In response to recent attacks on the media by President Donald Trump, 350 publications nationwide responded with editorials defending freedom of the press; As Thomas Jefferson said: "Our liberty depends on freedom of the press. And that cannot be limited without being lost."
The refrains are as familiar as they are tiresome.
“Fake news.” “Biased reporting.”
But there’s a new melody now, a new thread added by President Trump.
“Enemy of the people.”
It’s an old phrase, one used all the way back in Roman times, as well as the Soviet Union against dissidents. A form even appeared in Nazi Germany, when Jewish people were called an “enemy of the state.”
“Enemy of the people.”
Journalists are used to being insulted. It comes with the job, with working to report accurately on the ceaseless torrent of happenings that comprise modern life. No one will be happy all the time with what a journalist or news outlet produces.
But being called an enemy — and not of a politician or cause, but of the whole people of a nation — that’s something else entirely.
It’s sinister. It’s destructive. And it must end now.
Our current president attacks hard. He’s proud of it. He holds nothing back, he says, in going against those who threaten him. That worked at one point as a New York real estate developer. But as leader of this country, the public looks at those words differently. For some, that speech becomes so much gospel, a guide to understanding the world.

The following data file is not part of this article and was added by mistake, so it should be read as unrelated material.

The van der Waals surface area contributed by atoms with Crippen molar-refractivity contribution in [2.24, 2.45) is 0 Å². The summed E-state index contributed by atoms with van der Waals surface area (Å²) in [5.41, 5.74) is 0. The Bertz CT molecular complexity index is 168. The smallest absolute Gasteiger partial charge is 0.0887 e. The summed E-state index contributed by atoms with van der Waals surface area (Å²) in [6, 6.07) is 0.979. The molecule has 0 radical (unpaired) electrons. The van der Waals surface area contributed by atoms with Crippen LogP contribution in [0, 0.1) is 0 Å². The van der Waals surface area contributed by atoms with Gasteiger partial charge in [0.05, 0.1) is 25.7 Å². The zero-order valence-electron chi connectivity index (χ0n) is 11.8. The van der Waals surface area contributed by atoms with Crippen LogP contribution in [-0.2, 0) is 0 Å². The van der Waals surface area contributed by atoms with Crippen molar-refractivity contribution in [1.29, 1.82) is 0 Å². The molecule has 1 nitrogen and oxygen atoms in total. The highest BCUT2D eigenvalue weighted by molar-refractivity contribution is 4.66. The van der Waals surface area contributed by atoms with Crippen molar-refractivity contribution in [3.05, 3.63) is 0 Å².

So if the press is the “enemy of the people,” how do members of the public act?
Do they catcall and threaten journalists? It’s already happened.
Do they support closing news outlets that criticize the president? A recent poll suggests that many do.
Do they take up arms?
Where does this trail of incendiary rhetoric lead? The news media exists to inform. We come to work every day devoted to a simple cause: Telling you about the events and happenings in our communities. Our reporters, editors and photographers play a vital role in tracking city and state government.
Are your tax dollars being spent wisely? Are politicians acting honestly? Are neighborhoods and communities safe, and if not, why? These are the questions we work to answer each and every day. Sometimes we get it right, and sometimes we don’t. But we always try.
The president uses the line because he doesn’t like being questioned or investigated. We get it. He doesn’t like negative coverage. We get it. But we have a job to do, and the president plays an outsized role in current events.
Not covering him aggressively would be a dereliction of duty.
We know that’s not always a popular stance, but it doesn’t make the press the enemy of anyone.
We’re not separate from the public. We are the public. We live and work and play in our communities. We go to restaurants and send our children to school. We drive the same roads, see the same doctors.
We’re not the enemy of the people. We are the people.